The roads in much of Bolivia are notoriously terrible. The majority are unpaved, dirt roads that curve around mountains with sheer drops (like the Death Road). Although we’ve had many scary, winding bus rides, the ride from Tarija to Tupiza was the most memorable to date. Our guidebook warned us the ride was an extremely rough one, so we were sure to take our usual motion sickness pills.
At 2am, a few hours into the roller coaster-like ride on a bumpy dirt road, the bus came to a complete halt. Now we knew there couldn’t be traffic at that time of night, so we thought something was up. None of the bus drivers said a word, except a warning to be careful of the sheer cliff drop just a meter from the door, should you want to exit the bus. When I got out to use the natural facilities, I saw what he meant. With my headtorch shining, I could see the sheer drop into the abyss. I walked towards the mountainside and did my business, not having to worry if anyone could see me since all around us was complete darkness. We sat there for at least an hour and a half, engine and lights turned off. Most people slept through it. I tried to, but I was worried about what was going on as people got on and off the bus with flashlights seeming to plan some kind of maneuver.
When I went out a second time to use the facilities, I knocked on the window and woke up one of the drivers to ask him what was going on. He told me the road was unpassable because the rain had caused a landslide on the dirt “highway”. Great news. At least I now knew what was going on.
Finally, an hour later, the engine started up and we started passing the huge line of vehicles and other buses that were waiting in line. Apparently, during that time, guys from the buses were shoveling and moving the dirt from the landslide to make it passable. This is one thing I have absolutely loved about this trip. People in South America are very self sufficient. We’d encountered a fallen tree blocking a road in Ecuador; the people worked together and had it moved within minutes. This time, it took a bit longer, but these guys literally moved a mountain.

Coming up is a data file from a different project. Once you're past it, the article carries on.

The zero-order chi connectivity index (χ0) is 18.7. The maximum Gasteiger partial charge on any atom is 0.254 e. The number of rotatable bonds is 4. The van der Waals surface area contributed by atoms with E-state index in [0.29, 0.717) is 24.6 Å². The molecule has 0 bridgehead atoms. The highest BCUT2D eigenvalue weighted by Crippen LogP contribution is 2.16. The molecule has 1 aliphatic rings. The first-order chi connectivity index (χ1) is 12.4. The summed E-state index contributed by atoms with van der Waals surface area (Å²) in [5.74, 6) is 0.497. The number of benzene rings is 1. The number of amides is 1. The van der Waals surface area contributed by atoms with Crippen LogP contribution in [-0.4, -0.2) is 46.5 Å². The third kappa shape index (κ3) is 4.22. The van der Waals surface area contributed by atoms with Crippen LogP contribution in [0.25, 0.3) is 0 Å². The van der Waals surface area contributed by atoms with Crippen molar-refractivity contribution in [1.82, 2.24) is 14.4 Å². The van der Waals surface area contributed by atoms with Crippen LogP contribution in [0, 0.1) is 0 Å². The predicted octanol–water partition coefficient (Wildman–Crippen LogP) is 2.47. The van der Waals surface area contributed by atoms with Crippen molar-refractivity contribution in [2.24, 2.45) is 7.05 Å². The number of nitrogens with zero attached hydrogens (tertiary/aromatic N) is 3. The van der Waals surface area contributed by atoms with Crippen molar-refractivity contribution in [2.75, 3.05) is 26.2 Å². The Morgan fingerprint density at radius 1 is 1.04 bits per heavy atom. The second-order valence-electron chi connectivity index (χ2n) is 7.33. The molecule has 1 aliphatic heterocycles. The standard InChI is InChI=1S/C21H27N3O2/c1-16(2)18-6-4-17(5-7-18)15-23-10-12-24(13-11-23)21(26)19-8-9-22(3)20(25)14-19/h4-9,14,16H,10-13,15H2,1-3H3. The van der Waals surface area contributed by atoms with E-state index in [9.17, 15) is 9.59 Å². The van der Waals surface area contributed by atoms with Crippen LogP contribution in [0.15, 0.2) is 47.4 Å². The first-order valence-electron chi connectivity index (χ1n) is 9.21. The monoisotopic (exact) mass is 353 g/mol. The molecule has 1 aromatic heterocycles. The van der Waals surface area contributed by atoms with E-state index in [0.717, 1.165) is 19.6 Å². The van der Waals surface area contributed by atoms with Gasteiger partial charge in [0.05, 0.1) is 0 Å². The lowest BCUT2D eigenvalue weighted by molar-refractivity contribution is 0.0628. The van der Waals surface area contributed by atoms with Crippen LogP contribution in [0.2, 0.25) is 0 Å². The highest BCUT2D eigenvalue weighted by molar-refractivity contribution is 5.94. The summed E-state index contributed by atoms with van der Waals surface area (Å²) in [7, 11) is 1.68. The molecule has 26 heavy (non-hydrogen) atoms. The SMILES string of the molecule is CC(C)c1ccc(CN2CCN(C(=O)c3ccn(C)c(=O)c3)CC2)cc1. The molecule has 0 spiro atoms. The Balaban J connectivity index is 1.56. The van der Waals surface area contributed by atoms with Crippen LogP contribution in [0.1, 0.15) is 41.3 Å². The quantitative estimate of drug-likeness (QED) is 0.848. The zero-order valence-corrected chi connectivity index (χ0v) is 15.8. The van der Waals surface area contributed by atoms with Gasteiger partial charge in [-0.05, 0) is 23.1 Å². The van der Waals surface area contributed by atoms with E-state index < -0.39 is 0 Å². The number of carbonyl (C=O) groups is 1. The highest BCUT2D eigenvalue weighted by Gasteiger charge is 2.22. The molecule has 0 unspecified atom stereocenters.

Somehow, our driver had either been chosen or volunteered to be the cowboy to try to pass first. With all passengers still on board, we were about to make the first attempt. I kept telling Erik, “we should get off this bus.” It is not uncommon here for buses to go off of cliffs, so my concerns were valid. We all held our breath as the bus tried to scale this hill. We got stuck a bit and then the driver slammed on the gas while turning the wheel quickly to get us around this huge mound of dirt. All the while, the bus is tipping at a very steep angle towards the cliffside. Somehow he did it! We all breathed a sigh of relief as the drivers gave each other high fives in celebration.
Later on, the driver asked us passengers to get out and help move rocks that were blocking the way. In the end, we made it to Tupiza safely, but we kissed the ground when got there.
Here’s a little video showing what the twisty bus ride was like once the sun came up:
We found a nice affordable room at Hotel Mitru which even had a pool. Very nice for the hot afternoons. The strike was still on in Bolivia. I tried to order chicken for lunch, but was told there was no chicken in Tupiza – the strikes and high gas prices meant shipments heading to Tupiza were rare.
While searching for a tour of the Salt Flats, we decided to do a triathlon tour of the area – via jeep, horse and bike. The landscape is gorgeous here. Multicolored mountains and rock formations unlike anything this East Coast girl had ever seen. Highlights were the incredible rock formations and an old tunnel through rock which had been handmade (we drove through it twice). No idea how busses still make it through there. They were finishing up a new tunnel that was still under construction.
Our driver prepared us a nice lunch near a riverbed and we had a fantastic view of the valley. After lunch, we hopped on our horses. They were nowhere near as fit and well-cared for as Holger’s horses in Ecuador, but it was a fun afternoon. The ride was very easy, pretty much flat the entire way, but the scenery was breathtaking.
Then, as the grey clouds rolled in and thunder rumbled about, it was time for the bikes. This is the part I was worried about. I hadn’t done the Death Road for a reason. The bikes weren’t great and the road was definitely not “all downhill” as advertised. At one point in a busy part of the road, a truck beeped as he passed me while a car was heading towards us from the other direction. In this equation, biker loses. So, I got pushed into a ditch and fell off my bike into a thorny bush. I was fine – just a few scratches and bruises, but I was not a happy girl. The views were great, but we don’t have many photos since we were on the bikes.
All in all, it was a fun-filled day in Tupiza. Next time, our journey takes us into the magical deserts and Salt Flats of Uyuni.